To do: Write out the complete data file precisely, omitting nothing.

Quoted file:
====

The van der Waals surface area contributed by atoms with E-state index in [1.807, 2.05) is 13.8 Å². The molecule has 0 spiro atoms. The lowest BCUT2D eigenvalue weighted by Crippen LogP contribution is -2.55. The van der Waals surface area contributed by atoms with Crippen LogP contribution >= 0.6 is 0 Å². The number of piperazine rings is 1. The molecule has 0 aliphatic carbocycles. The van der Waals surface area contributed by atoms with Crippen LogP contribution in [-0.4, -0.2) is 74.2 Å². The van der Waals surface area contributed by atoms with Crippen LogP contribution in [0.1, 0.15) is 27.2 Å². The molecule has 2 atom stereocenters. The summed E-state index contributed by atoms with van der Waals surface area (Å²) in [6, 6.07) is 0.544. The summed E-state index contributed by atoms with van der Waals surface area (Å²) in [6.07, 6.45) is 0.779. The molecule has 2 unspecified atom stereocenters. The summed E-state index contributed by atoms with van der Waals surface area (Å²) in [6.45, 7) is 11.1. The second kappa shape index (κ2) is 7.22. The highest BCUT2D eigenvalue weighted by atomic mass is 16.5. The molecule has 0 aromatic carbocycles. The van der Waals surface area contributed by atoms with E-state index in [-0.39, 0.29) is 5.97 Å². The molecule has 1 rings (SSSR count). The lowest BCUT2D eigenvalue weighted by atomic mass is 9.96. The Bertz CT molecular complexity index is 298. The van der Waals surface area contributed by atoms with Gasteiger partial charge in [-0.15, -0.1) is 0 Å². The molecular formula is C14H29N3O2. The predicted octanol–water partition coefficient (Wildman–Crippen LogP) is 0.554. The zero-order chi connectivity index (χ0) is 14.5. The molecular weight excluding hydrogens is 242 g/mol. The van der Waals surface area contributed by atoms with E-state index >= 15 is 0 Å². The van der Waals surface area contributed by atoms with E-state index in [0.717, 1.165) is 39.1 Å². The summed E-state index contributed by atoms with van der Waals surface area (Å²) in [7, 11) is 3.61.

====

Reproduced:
The van der Waals surface area contributed by atoms with E-state index in [1.807, 2.05) is 13.8 Å². The molecule has 0 spiro atoms. The lowest BCUT2D eigenvalue weighted by Crippen LogP contribution is -2.55. The van der Waals surface area contributed by atoms with Crippen LogP contribution >= 0.6 is 0 Å². The number of piperazine rings is 1. The molecule has 0 aliphatic carbocycles. The van der Waals surface area contributed by atoms with Crippen LogP contribution in [-0.4, -0.2) is 74.2 Å². The van der Waals surface area contributed by atoms with Crippen LogP contribution in [0.1, 0.15) is 27.2 Å². The molecule has 2 atom stereocenters. The summed E-state index contributed by atoms with van der Waals surface area (Å²) in [6, 6.07) is 0.544. The summed E-state index contributed by atoms with van der Waals surface area (Å²) in [6.07, 6.45) is 0.779. The molecule has 2 unspecified atom stereocenters. The summed E-state index contributed by atoms with van der Waals surface area (Å²) in [6.45, 7) is 11.1. The second kappa shape index (κ2) is 7.22. The highest BCUT2D eigenvalue weighted by atomic mass is 16.5. The molecule has 0 aromatic carbocycles. The van der Waals surface area contributed by atoms with E-state index in [-0.39, 0.29) is 5.97 Å². The molecule has 1 rings (SSSR count). The lowest BCUT2D eigenvalue weighted by atomic mass is 9.96. The Bertz CT molecular complexity index is 298. The van der Waals surface area contributed by atoms with Gasteiger partial charge in [-0.15, -0.1) is 0 Å². The molecular formula is C14H29N3O2. The predicted octanol–water partition coefficient (Wildman–Crippen LogP) is 0.554. The zero-order chi connectivity index (χ0) is 14.5. The molecular weight excluding hydrogens is 242 g/mol. The van der Waals surface area contributed by atoms with E-state index >= 15 is 0 Å². The van der Waals surface area contributed by atoms with E-state index in [0.717, 1.165) is 39.1 Å². The summed E-state index contributed by atoms with van der Waals surface area (Å²) in [7, 11) is 3.61.